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Tag Archives: wine writing

Winebits 338: Wine snobs edition

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wine snobs“I don’t drink that”: Radio host, wine judge, and raconteur Tim McNally addresses those of you, who, for no particular reason, refuse to drink certain wines. McNally takes on everyone who has ever turned up their nose at white, rose, riesling, imports, and most of what’s in between, calling it “something which is encapsulated in the ‘Don’t screw me up with the facts lifestyle.”  Plus, being a New Orleanian, he works in a football reference, which is nicely done.

Enough with the tasting notes already: Someone, no doubt heir to the English comedic tradition that is so admired here, stuck fake tasting notes over the real notes on wines at a London grocery store. “Agile clam flavours with a suspicion of red kryptonite,” anyone? Or, as, Jake Wallis Simons writes in The Telegraph: “I doubt I’m alone in suspecting that it’s all just a case of the Emperor’s new clothes.” Not that that sentiment has ever appeared anywhere on the blog, of course. The good news is that the world is changing, and the traditional tasting note — what the headline to this story calls “a load of old drivel” — seems to mean less than it used to. 

The truth about wine: This infographic from the Wine Folly website called “Being a Wine Connoisseur” pretty much says everything that needs to be said about too many wine drinkers (though it is a bit harsh on supermarket wine). My favorite: The “Wine over time” bit, describing how we feel about a crappy wine two hours after we drink it. Which, of course, is that it tastes much better. Wine Folly, which is part wine education site and part wine-related gifts retailer, does a very nice job, and makes me wish I had done some some of the things that it does.

Vote for your favorite Wine Blog Awards finalist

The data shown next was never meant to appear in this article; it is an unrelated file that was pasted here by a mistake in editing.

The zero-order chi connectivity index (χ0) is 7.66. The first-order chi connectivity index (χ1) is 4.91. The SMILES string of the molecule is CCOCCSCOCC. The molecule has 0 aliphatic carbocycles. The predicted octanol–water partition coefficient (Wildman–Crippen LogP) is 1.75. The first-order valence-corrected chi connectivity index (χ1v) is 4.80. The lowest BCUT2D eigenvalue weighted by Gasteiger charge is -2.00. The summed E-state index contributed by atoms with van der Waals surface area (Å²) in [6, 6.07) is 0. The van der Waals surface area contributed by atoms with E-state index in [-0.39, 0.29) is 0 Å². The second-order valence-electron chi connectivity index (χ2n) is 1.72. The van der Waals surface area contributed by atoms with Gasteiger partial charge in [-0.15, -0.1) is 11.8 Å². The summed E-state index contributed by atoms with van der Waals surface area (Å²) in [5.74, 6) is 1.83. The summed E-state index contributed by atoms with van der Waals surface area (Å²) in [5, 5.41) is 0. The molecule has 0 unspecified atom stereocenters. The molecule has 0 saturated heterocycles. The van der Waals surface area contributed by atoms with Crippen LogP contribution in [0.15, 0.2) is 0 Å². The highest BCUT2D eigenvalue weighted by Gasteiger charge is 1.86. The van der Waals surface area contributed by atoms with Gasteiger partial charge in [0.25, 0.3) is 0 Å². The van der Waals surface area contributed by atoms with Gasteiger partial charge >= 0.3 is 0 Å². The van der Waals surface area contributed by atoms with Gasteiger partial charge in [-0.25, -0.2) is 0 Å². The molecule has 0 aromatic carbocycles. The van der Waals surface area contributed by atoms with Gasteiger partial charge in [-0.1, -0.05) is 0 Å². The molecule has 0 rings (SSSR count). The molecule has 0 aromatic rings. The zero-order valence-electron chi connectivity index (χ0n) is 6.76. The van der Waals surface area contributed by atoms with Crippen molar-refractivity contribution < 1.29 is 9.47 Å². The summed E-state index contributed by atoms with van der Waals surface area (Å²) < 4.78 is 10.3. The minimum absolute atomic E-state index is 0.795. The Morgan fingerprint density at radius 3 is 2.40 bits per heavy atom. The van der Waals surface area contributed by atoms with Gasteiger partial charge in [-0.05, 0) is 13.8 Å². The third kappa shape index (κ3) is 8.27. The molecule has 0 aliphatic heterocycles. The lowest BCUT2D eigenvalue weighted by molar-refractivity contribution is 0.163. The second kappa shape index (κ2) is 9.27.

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wine bloog awardsBut you can’t vote for me, because I didn’t participate this year. Winning last year was enough — time to spread the wealth around and let the world see how many great blogs and websites there are.

The list of finalists is here. The quality of the finalists this year is outstanding, even without me. But if you’re going to vote, a few thoughts:

• My pal Alfonso Cevola is listed for best single subject blog for On the Wine Trail in Italy.

• Jon Thorsen, who does the Reverse Wine Snob and writes about cheap wine, is listed for best wine review.

• W. Blake Gray, who brings a reporter’s sensibility to what he does at The Gray Report, is a finalist for best writing.

Winebits 337: Coravin woes and crappy wine

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wine news coravinCoravin says whoops: Far be it for the Wine Curmudgeon to say “I told you so,” but the $300 Coravin wine opener has hit a snag. As in exploding bottles. The system exerts so much pressure that some bottles, likely with minute defects, burst when the Coravin is used. The company has halted sales until it fixes the problem, and has sent those who purchased the opener a patch. Who knew wine openers would be subject to recalls?

No more reviews: Lew Perdue, who runs the Wine Industry Insight news service, used to throw the occasional wine review in the mix. But no more: “…I’ve grown weary of panning bad wine. You probably don’t enjoy reading about it. Worse than that are all of the bad wines I’ve had the misfortune of buying. And tasting.” I’m sorry to see Lew go, but completely understand. Those of us who buy wine to review and take our chances with what we buy have had the same thing happen to us. Over and over. And over. Or, as I like to joke, I taste more bad wine than anyone in the world. Which actually isn’t very funny, is it?

Legitimate wine education: Or so promises a British supermarket chain, which is adding a taste test to its on-line store. Consumers will answer questions about their wine preferences, and the results will guide them to wines labeled sweet, fresh, smooth, or intense (as well as a numbered scale) that match their answers. Says the chain’s wine buyer: “Customers really love wines but they find buying it scary because they are really worried that they are going to buy the wrong products.” Wow. Who knew retailers knew that?

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